Updated: Nov 12, 2020
As Singapore's Covid-19 infections surge daily among the army of migrant workers who keep the island running, the question the Ocean Purpose Project asked is "What can we do to help?"
The outbreak among migrant workers have seen many articles from several news outlets shedding a light on the plight of these workers, living among cockroaches and dirty toilets. Workers have also said that housing arrangements with 12 to 20 people sharing a room has made it impossible for them to keep a distance from each other. The largest cluster of infections in Singapore is the S11 Dormitory @ Punggol, with 2,263 cases as of 24 April 2020. All other large clusters are also linked to dormitories transmissions. Right now, there are 25 dormitories in Singapore that have been established as isolation areas.
Migrant workers residing in these dormitories are not allowed to go to work or visit other blocks within their dormitories. They are also advised to keep interactions with others to a minimum. They are not able to leave to buy food or basic necessities for themselves, and they have to rely on the government and other organizations to provide them food and basic essentials such as reusable masks and hand sanitizers. This is an extremely scary and difficult time for them, as not only are they away from their families, they are also being isolated from their friends and the outside world, unsure of when this will come to an end.
Migrant workers in Tuas dormitory with their haul of soaps, shampoos and shavers
The current plight of migrant workers is being tackled by the government but as Singaporeans, we should all pitch in to help, in whatever ways we can. COVID19 has also dragged many in the event and social impact industries into economic turmoil during the circuit breaker. Even so, Ocean Purpose Project is running initiatives with partners to take small steps in helping as much as we can. These migrant workers have worked so hard to help us build our nation, and now it’s our turn to say thank you and help them. We have two key initiatives to support migrant workers at this time- feel free to join us!
Food Packing Volunteer Initiative
Ocean Purpose Project is partnering with Mayura Catering to prepare and pack food for migrant workers, as well as Pandora Weddings who deliver the food to dormitories around Singapore. We put out a call on Facebook and Instagram last week seeking food packers who are Singaporean or Permanent Residents to join us and pack food for our migrant workers and we are very grateful at the diversity of races, faiths and backgrounds of people who stepped up to help us.
One of the most eye-opening experiences in working alongside our partners such as Mayura Catering is how a family comes together during a time of such crisis. The company is run by a patriarch and his two sons- Prakesh in the photo is one of them. From cooking to packing to loading up the delivery truck, he leads from all directions. In fact their entire extended family steps up to volunteer, humming along to Tamil songs on the radio and never once complaining or asking each other why should they do this hard work, why not leave it to others? After a shift, we all sit together and have a meal, yes the same one cooked for the workers. I've seen a lot of posts about other caterers sending spoilt rice and watery curries to the workers. Having eaten this food that is cooked right before my eyes, I compare it to the rich food at an Indian wedding. In fact, the chefs often tell me to add in an extra piece of chicken or fish here and there and top up the curry more saying in Tamil, "don't put so little, make them happy put a bit more." It's hard not to be emotional witnessing the power of caring for one another in the simplest action of being able to feed someone.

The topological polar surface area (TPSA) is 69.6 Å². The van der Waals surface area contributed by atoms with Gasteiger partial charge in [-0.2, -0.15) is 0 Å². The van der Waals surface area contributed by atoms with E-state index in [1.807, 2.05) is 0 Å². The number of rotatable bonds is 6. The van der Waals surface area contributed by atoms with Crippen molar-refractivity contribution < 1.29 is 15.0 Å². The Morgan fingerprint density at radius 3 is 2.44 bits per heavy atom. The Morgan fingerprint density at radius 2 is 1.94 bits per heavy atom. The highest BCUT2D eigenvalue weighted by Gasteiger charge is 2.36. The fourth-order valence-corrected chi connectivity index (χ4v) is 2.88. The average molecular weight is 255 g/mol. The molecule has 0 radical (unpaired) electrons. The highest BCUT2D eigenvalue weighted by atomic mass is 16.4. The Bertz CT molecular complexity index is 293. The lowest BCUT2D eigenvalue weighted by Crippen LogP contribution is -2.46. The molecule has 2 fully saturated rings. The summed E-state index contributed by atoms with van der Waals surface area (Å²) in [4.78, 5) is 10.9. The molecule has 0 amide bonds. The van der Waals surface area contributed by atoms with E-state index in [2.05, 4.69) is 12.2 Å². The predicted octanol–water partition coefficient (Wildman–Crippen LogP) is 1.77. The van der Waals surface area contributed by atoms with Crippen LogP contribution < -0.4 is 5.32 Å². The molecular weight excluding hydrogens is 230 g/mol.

All of us began this initiative on 19 April 2020, packing over 1200 meals a day around the clock 24 hours a day to ensure that our migrant workers will not go hungry. (UPDATE: As of October 2020, this partnership sent 220,000 healthy meals with protein, vegetables, rice and fruit to migrant workers in Tuas South dormitory purely through collaborations) Our partners Mayura Catering and Pandora Weddings have also been kind enough to provide a basic allowance to cover transport and a complimentary drink and meal of rice and curry as a meal per shift.
The only part that makes us worry is the sheer volume of plastic packaging that is needed to fulfill such food orders. Our partners routinely tell us that plastic containers have gone up in price to as much as 50 cents a container. Supply chains and logistics are also a massive challenge as bioplastics are stuck in overseas markets and ports due to global lockdowns. In fact, even current plastic packaging is in sharp demand. Thinking of the amount of plastic wastage that is generated is truly a worry and we are also actively trying to get sustainable packaging partners to work with us as well as ensure government hygiene standards are in place. We are in a real quandary- provide meals that will feed thousands or worry about the plastic packaging those meals are packed in?
This initiative is running till June and if you have solutions to this problem we are facing or would like to be a food packer, email us via firstname.lastname@example.org or DM us on Instagram @oceanpurposeproject. Please support our partners when COVID19 is lifted and you are planning weddings again, Mayura Catering http://www.mayuracatering.com/ as well as Pandora Weddings https://www.facebook.com/pandora2morrows/
Donation of Soap, Shampoos and Shavers for our Migrant Workers